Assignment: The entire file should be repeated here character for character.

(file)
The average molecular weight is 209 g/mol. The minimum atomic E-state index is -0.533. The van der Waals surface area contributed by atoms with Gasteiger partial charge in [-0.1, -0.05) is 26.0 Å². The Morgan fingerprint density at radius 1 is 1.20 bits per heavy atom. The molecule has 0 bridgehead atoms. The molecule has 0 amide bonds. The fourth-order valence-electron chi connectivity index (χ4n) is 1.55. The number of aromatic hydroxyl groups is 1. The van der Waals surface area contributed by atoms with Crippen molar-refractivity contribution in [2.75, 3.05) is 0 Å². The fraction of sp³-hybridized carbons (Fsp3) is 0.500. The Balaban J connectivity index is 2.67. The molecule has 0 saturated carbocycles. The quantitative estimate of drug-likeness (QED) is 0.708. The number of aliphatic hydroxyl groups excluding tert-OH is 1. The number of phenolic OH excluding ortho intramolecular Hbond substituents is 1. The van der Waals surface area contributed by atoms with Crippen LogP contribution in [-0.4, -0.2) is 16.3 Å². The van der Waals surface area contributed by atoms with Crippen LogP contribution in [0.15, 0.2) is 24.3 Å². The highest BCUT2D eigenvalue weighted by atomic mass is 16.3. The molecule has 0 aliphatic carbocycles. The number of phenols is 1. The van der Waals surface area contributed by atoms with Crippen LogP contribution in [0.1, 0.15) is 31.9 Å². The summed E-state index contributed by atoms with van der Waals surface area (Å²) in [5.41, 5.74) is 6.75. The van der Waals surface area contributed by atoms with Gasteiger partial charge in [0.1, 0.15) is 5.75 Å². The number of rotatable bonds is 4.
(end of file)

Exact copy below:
The average molecular weight is 209 g/mol. The minimum atomic E-state index is -0.533. The van der Waals surface area contributed by atoms with Gasteiger partial charge in [-0.1, -0.05) is 26.0 Å². The Morgan fingerprint density at radius 1 is 1.20 bits per heavy atom. The molecule has 0 bridgehead atoms. The molecule has 0 amide bonds. The fourth-order valence-electron chi connectivity index (χ4n) is 1.55. The number of aromatic hydroxyl groups is 1. The van der Waals surface area contributed by atoms with Crippen molar-refractivity contribution in [2.75, 3.05) is 0 Å². The fraction of sp³-hybridized carbons (Fsp3) is 0.500. The Balaban J connectivity index is 2.67. The molecule has 0 saturated carbocycles. The quantitative estimate of drug-likeness (QED) is 0.708. The number of aliphatic hydroxyl groups excluding tert-OH is 1. The number of phenolic OH excluding ortho intramolecular Hbond substituents is 1. The van der Waals surface area contributed by atoms with Crippen LogP contribution in [-0.4, -0.2) is 16.3 Å². The van der Waals surface area contributed by atoms with Crippen LogP contribution in [0.15, 0.2) is 24.3 Å². The highest BCUT2D eigenvalue weighted by atomic mass is 16.3. The molecule has 0 aliphatic carbocycles. The number of phenols is 1. The van der Waals surface area contributed by atoms with Crippen LogP contribution in [0.1, 0.15) is 31.9 Å². The summed E-state index contributed by atoms with van der Waals surface area (Å²) in [5.41, 5.74) is 6.75. The van der Waals surface area contributed by atoms with Gasteiger partial charge in [0.1, 0.15) is 5.75 Å². The number of rotatable bonds is 4.